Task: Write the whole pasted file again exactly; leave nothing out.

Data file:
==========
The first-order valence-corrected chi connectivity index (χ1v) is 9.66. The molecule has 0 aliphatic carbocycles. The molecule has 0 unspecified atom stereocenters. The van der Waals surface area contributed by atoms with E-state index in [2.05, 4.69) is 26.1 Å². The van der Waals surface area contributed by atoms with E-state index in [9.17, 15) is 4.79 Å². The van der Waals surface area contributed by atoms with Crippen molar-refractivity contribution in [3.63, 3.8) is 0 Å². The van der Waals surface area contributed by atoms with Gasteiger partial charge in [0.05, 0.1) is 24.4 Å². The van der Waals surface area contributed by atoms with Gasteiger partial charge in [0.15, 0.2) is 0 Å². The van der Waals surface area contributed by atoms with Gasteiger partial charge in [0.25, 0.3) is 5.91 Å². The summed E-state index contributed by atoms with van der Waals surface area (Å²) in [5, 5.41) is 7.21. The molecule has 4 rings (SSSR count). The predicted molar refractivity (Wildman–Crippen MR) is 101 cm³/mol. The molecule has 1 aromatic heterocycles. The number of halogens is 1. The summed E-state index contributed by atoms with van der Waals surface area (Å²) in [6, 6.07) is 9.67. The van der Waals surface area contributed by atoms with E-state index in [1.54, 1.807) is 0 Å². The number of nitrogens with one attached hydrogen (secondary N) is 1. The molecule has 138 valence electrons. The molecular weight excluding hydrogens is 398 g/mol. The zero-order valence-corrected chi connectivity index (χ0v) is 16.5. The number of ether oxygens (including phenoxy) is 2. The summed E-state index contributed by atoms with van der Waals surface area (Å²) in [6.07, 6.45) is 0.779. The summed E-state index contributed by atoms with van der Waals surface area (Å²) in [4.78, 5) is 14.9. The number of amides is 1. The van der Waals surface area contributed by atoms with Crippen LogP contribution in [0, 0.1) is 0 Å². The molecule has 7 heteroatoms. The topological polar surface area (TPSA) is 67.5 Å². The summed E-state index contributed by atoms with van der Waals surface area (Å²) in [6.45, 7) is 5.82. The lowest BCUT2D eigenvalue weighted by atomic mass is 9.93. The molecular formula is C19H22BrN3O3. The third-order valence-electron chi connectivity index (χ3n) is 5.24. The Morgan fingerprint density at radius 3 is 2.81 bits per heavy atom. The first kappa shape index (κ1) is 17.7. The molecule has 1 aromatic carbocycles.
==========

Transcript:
The first-order valence-corrected chi connectivity index (χ1v) is 9.66. The molecule has 0 aliphatic carbocycles. The molecule has 0 unspecified atom stereocenters. The van der Waals surface area contributed by atoms with E-state index in [2.05, 4.69) is 26.1 Å². The van der Waals surface area contributed by atoms with E-state index in [9.17, 15) is 4.79 Å². The van der Waals surface area contributed by atoms with Crippen molar-refractivity contribution in [3.63, 3.8) is 0 Å². The van der Waals surface area contributed by atoms with Gasteiger partial charge in [0.05, 0.1) is 24.4 Å². The van der Waals surface area contributed by atoms with Gasteiger partial charge in [0.15, 0.2) is 0 Å². The van der Waals surface area contributed by atoms with Gasteiger partial charge in [0.25, 0.3) is 5.91 Å². The summed E-state index contributed by atoms with van der Waals surface area (Å²) in [5, 5.41) is 7.21. The molecule has 4 rings (SSSR count). The predicted molar refractivity (Wildman–Crippen MR) is 101 cm³/mol. The molecule has 1 aromatic heterocycles. The number of halogens is 1. The summed E-state index contributed by atoms with van der Waals surface area (Å²) in [6, 6.07) is 9.67. The van der Waals surface area contributed by atoms with E-state index in [1.54, 1.807) is 0 Å². The number of nitrogens with one attached hydrogen (secondary N) is 1. The molecule has 138 valence electrons. The molecular weight excluding hydrogens is 398 g/mol. The zero-order valence-corrected chi connectivity index (χ0v) is 16.5. The number of ether oxygens (including phenoxy) is 2. The summed E-state index contributed by atoms with van der Waals surface area (Å²) in [6.07, 6.45) is 0.779. The summed E-state index contributed by atoms with van der Waals surface area (Å²) in [4.78, 5) is 14.9. The number of amides is 1. The van der Waals surface area contributed by atoms with Crippen LogP contribution in [0, 0.1) is 0 Å². The molecule has 7 heteroatoms. The topological polar surface area (TPSA) is 67.5 Å². The summed E-state index contributed by atoms with van der Waals surface area (Å²) in [6.45, 7) is 5.82. The lowest BCUT2D eigenvalue weighted by atomic mass is 9.93. The molecular formula is C19H22BrN3O3. The third-order valence-electron chi connectivity index (χ3n) is 5.24. The Morgan fingerprint density at radius 3 is 2.81 bits per heavy atom. The first kappa shape index (κ1) is 17.7. The molecule has 1 aromatic carbocycles.